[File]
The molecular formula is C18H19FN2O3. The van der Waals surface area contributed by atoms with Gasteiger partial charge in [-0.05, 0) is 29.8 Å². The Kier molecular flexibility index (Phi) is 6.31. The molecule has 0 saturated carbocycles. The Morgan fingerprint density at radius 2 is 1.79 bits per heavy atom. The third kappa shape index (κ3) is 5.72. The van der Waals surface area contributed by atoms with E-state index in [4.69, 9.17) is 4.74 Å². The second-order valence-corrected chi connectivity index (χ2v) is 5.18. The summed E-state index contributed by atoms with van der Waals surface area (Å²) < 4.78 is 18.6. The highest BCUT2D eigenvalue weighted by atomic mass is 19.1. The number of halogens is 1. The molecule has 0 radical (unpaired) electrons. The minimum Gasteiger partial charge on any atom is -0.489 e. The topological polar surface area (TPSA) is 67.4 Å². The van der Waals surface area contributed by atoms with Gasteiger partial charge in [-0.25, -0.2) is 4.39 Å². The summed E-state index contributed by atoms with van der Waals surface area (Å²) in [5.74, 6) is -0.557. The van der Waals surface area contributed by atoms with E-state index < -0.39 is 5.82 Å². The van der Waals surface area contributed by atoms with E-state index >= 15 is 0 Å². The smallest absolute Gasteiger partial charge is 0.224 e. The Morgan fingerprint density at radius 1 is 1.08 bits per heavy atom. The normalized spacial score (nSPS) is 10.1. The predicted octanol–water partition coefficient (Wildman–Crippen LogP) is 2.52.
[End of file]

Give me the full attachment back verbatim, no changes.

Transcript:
The molecular formula is C18H19FN2O3. The van der Waals surface area contributed by atoms with Gasteiger partial charge in [-0.05, 0) is 29.8 Å². The Kier molecular flexibility index (Phi) is 6.31. The molecule has 0 saturated carbocycles. The Morgan fingerprint density at radius 2 is 1.79 bits per heavy atom. The third kappa shape index (κ3) is 5.72. The van der Waals surface area contributed by atoms with E-state index in [4.69, 9.17) is 4.74 Å². The second-order valence-corrected chi connectivity index (χ2v) is 5.18. The summed E-state index contributed by atoms with van der Waals surface area (Å²) < 4.78 is 18.6. The highest BCUT2D eigenvalue weighted by atomic mass is 19.1. The number of halogens is 1. The molecule has 0 radical (unpaired) electrons. The minimum Gasteiger partial charge on any atom is -0.489 e. The topological polar surface area (TPSA) is 67.4 Å². The van der Waals surface area contributed by atoms with Gasteiger partial charge in [-0.25, -0.2) is 4.39 Å². The summed E-state index contributed by atoms with van der Waals surface area (Å²) in [5.74, 6) is -0.557. The van der Waals surface area contributed by atoms with E-state index < -0.39 is 5.82 Å². The van der Waals surface area contributed by atoms with E-state index >= 15 is 0 Å². The smallest absolute Gasteiger partial charge is 0.224 e. The Morgan fingerprint density at radius 1 is 1.08 bits per heavy atom. The normalized spacial score (nSPS) is 10.1. The predicted octanol–water partition coefficient (Wildman–Crippen LogP) is 2.52.